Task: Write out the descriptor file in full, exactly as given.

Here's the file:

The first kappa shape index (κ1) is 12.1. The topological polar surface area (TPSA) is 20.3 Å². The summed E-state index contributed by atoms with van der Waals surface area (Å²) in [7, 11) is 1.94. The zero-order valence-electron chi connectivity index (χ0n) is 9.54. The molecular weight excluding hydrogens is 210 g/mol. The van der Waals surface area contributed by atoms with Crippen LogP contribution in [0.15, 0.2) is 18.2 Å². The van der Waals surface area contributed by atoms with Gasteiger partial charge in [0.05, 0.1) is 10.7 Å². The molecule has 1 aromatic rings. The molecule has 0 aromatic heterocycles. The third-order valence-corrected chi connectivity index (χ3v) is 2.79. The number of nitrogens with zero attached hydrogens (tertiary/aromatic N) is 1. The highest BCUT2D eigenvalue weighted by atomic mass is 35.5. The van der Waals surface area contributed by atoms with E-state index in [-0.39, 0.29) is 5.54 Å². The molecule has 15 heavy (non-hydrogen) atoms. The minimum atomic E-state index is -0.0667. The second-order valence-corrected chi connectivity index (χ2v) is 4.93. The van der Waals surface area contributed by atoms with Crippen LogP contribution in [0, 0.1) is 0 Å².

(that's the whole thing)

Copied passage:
The first kappa shape index (κ1) is 12.1. The topological polar surface area (TPSA) is 20.3 Å². The summed E-state index contributed by atoms with van der Waals surface area (Å²) in [7, 11) is 1.94. The zero-order valence-electron chi connectivity index (χ0n) is 9.54. The molecular weight excluding hydrogens is 210 g/mol. The van der Waals surface area contributed by atoms with Crippen LogP contribution in [0.15, 0.2) is 18.2 Å². The van der Waals surface area contributed by atoms with Gasteiger partial charge in [0.05, 0.1) is 10.7 Å². The molecule has 1 aromatic rings. The molecule has 0 aromatic heterocycles. The third-order valence-corrected chi connectivity index (χ3v) is 2.79. The number of nitrogens with zero attached hydrogens (tertiary/aromatic N) is 1. The highest BCUT2D eigenvalue weighted by atomic mass is 35.5. The van der Waals surface area contributed by atoms with E-state index in [-0.39, 0.29) is 5.54 Å². The molecule has 15 heavy (non-hydrogen) atoms. The minimum atomic E-state index is -0.0667. The second-order valence-corrected chi connectivity index (χ2v) is 4.93. The van der Waals surface area contributed by atoms with Crippen LogP contribution in [0, 0.1) is 0 Å².